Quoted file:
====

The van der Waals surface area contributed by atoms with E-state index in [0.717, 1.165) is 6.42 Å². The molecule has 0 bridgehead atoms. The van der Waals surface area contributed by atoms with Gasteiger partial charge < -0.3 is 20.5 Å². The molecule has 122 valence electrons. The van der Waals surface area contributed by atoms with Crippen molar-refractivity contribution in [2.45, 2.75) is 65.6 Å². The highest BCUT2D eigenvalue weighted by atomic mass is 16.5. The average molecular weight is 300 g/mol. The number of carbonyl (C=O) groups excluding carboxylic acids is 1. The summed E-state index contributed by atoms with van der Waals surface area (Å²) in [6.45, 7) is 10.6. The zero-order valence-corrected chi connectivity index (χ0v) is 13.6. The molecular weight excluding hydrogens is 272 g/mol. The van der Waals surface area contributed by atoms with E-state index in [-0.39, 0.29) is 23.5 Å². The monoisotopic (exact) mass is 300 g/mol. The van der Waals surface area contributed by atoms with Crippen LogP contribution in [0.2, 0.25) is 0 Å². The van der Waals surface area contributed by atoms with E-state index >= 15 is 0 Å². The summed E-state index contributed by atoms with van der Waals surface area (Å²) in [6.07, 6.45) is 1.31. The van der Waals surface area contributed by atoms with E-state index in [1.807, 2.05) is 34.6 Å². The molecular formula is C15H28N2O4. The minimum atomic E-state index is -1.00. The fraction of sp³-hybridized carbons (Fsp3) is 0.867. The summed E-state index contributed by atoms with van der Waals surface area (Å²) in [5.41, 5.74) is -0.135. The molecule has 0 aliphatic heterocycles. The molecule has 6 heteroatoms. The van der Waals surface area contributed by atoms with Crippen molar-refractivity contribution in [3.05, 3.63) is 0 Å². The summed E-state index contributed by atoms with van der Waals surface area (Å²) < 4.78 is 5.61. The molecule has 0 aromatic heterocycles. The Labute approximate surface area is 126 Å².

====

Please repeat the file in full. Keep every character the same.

The van der Waals surface area contributed by atoms with E-state index in [0.717, 1.165) is 6.42 Å². The molecule has 0 bridgehead atoms. The van der Waals surface area contributed by atoms with Gasteiger partial charge < -0.3 is 20.5 Å². The molecule has 122 valence electrons. The van der Waals surface area contributed by atoms with Crippen molar-refractivity contribution in [2.45, 2.75) is 65.6 Å². The highest BCUT2D eigenvalue weighted by atomic mass is 16.5. The average molecular weight is 300 g/mol. The number of carbonyl (C=O) groups excluding carboxylic acids is 1. The summed E-state index contributed by atoms with van der Waals surface area (Å²) in [6.45, 7) is 10.6. The zero-order valence-corrected chi connectivity index (χ0v) is 13.6. The molecular weight excluding hydrogens is 272 g/mol. The van der Waals surface area contributed by atoms with E-state index in [-0.39, 0.29) is 23.5 Å². The monoisotopic (exact) mass is 300 g/mol. The van der Waals surface area contributed by atoms with Crippen LogP contribution in [0.2, 0.25) is 0 Å². The van der Waals surface area contributed by atoms with E-state index >= 15 is 0 Å². The summed E-state index contributed by atoms with van der Waals surface area (Å²) in [6.07, 6.45) is 1.31. The van der Waals surface area contributed by atoms with E-state index in [1.807, 2.05) is 34.6 Å². The molecular formula is C15H28N2O4. The minimum atomic E-state index is -1.00. The fraction of sp³-hybridized carbons (Fsp3) is 0.867. The summed E-state index contributed by atoms with van der Waals surface area (Å²) in [5.41, 5.74) is -0.135. The molecule has 0 aliphatic heterocycles. The molecule has 6 heteroatoms. The van der Waals surface area contributed by atoms with Crippen molar-refractivity contribution in [3.05, 3.63) is 0 Å². The summed E-state index contributed by atoms with van der Waals surface area (Å²) < 4.78 is 5.61. The molecule has 0 aromatic heterocycles. The Labute approximate surface area is 126 Å².